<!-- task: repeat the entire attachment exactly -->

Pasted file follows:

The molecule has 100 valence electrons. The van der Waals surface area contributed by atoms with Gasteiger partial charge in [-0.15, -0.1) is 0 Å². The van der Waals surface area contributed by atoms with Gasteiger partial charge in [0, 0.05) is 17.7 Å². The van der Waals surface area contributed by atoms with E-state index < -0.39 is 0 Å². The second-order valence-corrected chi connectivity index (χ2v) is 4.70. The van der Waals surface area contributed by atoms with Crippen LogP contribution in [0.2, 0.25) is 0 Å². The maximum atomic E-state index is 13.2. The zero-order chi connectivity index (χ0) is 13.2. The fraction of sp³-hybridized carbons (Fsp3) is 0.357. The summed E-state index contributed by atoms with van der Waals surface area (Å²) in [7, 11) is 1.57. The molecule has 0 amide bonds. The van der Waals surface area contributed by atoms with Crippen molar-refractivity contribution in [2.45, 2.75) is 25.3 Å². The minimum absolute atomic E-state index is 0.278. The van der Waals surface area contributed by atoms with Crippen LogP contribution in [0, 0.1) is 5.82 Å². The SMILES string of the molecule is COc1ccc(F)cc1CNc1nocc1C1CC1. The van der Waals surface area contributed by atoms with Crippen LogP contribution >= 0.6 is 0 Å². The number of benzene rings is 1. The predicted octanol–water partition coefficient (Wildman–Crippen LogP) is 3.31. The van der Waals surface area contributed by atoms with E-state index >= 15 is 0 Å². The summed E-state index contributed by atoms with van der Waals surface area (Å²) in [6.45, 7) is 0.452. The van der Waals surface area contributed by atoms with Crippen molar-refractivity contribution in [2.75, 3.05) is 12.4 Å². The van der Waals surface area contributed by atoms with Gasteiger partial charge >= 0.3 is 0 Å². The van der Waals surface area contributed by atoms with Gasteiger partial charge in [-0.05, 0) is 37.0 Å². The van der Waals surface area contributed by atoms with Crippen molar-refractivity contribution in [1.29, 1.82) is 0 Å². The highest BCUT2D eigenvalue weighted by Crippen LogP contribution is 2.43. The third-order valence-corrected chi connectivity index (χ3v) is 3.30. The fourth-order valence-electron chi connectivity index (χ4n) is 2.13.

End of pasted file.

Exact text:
The molecule has 100 valence electrons. The van der Waals surface area contributed by atoms with Gasteiger partial charge in [-0.15, -0.1) is 0 Å². The van der Waals surface area contributed by atoms with Gasteiger partial charge in [0, 0.05) is 17.7 Å². The van der Waals surface area contributed by atoms with E-state index < -0.39 is 0 Å². The second-order valence-corrected chi connectivity index (χ2v) is 4.70. The van der Waals surface area contributed by atoms with Crippen LogP contribution in [0.2, 0.25) is 0 Å². The maximum atomic E-state index is 13.2. The zero-order chi connectivity index (χ0) is 13.2. The fraction of sp³-hybridized carbons (Fsp3) is 0.357. The summed E-state index contributed by atoms with van der Waals surface area (Å²) in [7, 11) is 1.57. The molecule has 0 amide bonds. The van der Waals surface area contributed by atoms with Crippen molar-refractivity contribution in [2.45, 2.75) is 25.3 Å². The minimum absolute atomic E-state index is 0.278. The van der Waals surface area contributed by atoms with Crippen LogP contribution in [0, 0.1) is 5.82 Å². The SMILES string of the molecule is COc1ccc(F)cc1CNc1nocc1C1CC1. The van der Waals surface area contributed by atoms with Crippen LogP contribution >= 0.6 is 0 Å². The number of benzene rings is 1. The predicted octanol–water partition coefficient (Wildman–Crippen LogP) is 3.31. The van der Waals surface area contributed by atoms with E-state index >= 15 is 0 Å². The summed E-state index contributed by atoms with van der Waals surface area (Å²) in [6.45, 7) is 0.452. The van der Waals surface area contributed by atoms with Crippen molar-refractivity contribution in [2.75, 3.05) is 12.4 Å². The van der Waals surface area contributed by atoms with Gasteiger partial charge >= 0.3 is 0 Å². The van der Waals surface area contributed by atoms with Gasteiger partial charge in [-0.05, 0) is 37.0 Å². The van der Waals surface area contributed by atoms with Crippen molar-refractivity contribution in [1.29, 1.82) is 0 Å². The highest BCUT2D eigenvalue weighted by Crippen LogP contribution is 2.43. The third-order valence-corrected chi connectivity index (χ3v) is 3.30. The fourth-order valence-electron chi connectivity index (χ4n) is 2.13.